The ZCD assay developed by this group uses custom Dual-Labeled BHQ® Probes from LGC Biosearch Technologies to detect signature nucleic acid sequences from the viruses independently while amplifying them all simultaneously. In the study the authors indicate that the newly developed ZCD assay showed improved detection of Zika virus compared to previously published assays11, and similar sensitivity while detecting Chikungunya and Dengue viruses. The authors also assert that development of multiplexed assays can potentially streamline the laboratory workflow and reduce the costs by conserving sample materials.

With the recent end of the Olympics, it is expected that as many as 500,000 people worldwide could have traveled to Brazil to watch the games17. The large influx of visitors to the continent has public health agencies keeping a watchful eye on the situation. Fortunately, there are scientific methods and technologies to enable rapid epidemiological assesment, equipping public health workers with the surveillance tools to combat the spread of infectious disease.




  1. https://www.cdc.gov/zika/about/questions.html Accessed: 08/23/2016
  2. WHO statement on the first meeting of the International Health Regulations (2005) (IHR 2005) Emergency Committee on Zika virus and observed increase in neurological disorders and neonatal malformations Accessed: 08/23/2016
  3. http://www.who.int/emergencies/zika-virus/situation-report/who-zika-situation-report-12-02-2016.pdf Accessed: 08/23/2016
  4. CDC issues travel guidance related to Miami neighborhood with active Zika spread Accessed: 08/23/2016
  5. Advice for people living in or traveling to South Florida Accessed: 08/23/2016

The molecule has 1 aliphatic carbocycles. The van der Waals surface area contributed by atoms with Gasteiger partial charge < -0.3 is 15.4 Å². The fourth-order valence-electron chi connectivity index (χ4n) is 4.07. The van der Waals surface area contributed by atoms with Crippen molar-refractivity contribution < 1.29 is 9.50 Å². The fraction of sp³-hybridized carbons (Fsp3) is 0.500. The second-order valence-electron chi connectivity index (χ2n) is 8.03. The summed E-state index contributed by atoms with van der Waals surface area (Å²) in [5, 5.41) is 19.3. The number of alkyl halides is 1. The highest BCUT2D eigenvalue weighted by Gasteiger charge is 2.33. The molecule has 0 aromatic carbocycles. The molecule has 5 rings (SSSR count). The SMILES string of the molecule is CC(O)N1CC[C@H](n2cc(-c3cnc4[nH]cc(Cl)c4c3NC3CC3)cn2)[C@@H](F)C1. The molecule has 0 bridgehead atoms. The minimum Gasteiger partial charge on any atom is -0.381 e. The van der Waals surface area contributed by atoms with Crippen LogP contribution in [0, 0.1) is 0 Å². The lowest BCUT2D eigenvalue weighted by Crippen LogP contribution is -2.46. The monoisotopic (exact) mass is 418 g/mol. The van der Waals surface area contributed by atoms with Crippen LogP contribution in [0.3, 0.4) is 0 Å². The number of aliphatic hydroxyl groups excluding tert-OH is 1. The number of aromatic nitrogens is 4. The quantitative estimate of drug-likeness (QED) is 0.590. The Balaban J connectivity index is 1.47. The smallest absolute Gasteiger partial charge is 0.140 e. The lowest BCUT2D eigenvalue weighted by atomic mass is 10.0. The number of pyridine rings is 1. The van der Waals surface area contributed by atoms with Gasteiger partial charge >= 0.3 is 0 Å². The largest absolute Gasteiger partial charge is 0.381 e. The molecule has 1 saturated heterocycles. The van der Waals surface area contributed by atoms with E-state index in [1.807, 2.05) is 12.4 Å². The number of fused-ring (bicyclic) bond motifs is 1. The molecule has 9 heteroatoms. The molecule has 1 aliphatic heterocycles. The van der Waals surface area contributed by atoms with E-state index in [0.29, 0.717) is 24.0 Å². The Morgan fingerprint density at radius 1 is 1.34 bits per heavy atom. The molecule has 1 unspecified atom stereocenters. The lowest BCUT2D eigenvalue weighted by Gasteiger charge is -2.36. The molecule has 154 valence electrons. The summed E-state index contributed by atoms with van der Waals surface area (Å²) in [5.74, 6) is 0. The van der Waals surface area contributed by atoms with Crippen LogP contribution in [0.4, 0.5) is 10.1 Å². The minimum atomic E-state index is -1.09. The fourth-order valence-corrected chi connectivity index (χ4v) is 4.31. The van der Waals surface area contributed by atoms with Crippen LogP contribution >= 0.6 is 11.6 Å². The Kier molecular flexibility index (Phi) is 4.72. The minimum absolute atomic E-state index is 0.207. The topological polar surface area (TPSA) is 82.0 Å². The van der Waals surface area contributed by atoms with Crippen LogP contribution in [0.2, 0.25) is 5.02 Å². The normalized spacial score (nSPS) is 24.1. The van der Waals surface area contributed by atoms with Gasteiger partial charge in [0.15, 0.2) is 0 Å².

6. http://www.cdc.gov/zika/symptoms/symptoms.html Accessed: 08/23/2016
  7. Interim Guidance for Interpretation of Zika Virus Antibody Test Results. Accessed: 08/23/2016
  8. Laboratory testing for Zika virus infection. Accessed: 08/23/2016
  9. Zika virus (ZIKV) Surveillance in the Americas: Recommendations for laboratory detection and diagnosis; 2016. Accessed: 08/23/2016
  10. http://www.cdc.gov/zika/hc-providers/types-of-tests.html Accessed: 08/23/2016
  11. Lanciotti RS, Kosoy OL, Laven JJ, Velez JO, Lambert AJ, Johnson AJ, et al. Genetic and serologic properties of Zika virus associated with an epidemic, Yap State, Micronesia, 2007. Emerg Infect Dis. 2008 Aug;14(8):1232-9. doi: 10.3201/eid1408.080287
  12. Faye O, Faye O, Dupressoir A, Weidmann M, Ndiaye M, Alpha Sall A. One-step RT-PCR for detection of Zika virus. J Clin Virol. 2008;43:96–101. 10.1016/j.jcv.2008.05.005
  13. Waggoner JJ, Pinsky BA. Zika virus: diagnostics for an emerging pandemic threat. J Clin Microbiol. 2016;54:860–7.;54:860–7.
  14. Waggoner JJ, Gresh L, Mohamed-Hadley A, Ballesteros G, Davila MJ, Tellez Y, Sahoo MK, Balmaseda A, Harris E, Pinsky BA. Single-reaction multiplex reverse transcription pcr for detection of zika, Chikungunya, and dengue viruses. Emerg Infect Dis. 2016;22(7):1295–1297. doi: 10.3201/eid2207.160326.
  15. Lanciotti RS, Kosoy OL, Laven JJ, Panella AJ, Velez JO, Lambert AJ, et al. Chikungunya virus in US travelers returning from India, 2006. Emerg Infect Dis. 2007;13:764–7. 10.3201/eid1305.070015
  16. Lanciotti RS, Calisher CH, Gubler DJ, Chang GJ, Vorndam AV. Rapid detection and typing of dengue viruses from clinical samples by using reverse transcriptase–polymerase chain reaction. J Clin Microbiol. 1992;30:545–51
  17. Simon Romero and Rebecca R. Ruiz. "Experts Weigh the Risks of Zika Spreading Via Rio Olympics." New York Times, (2016): http://www.nytimes.com/2016/01/29/world/americas/brazil-zika-rio-olympics.html. Accessed: 08/23/2016

Topics: Real-time PCR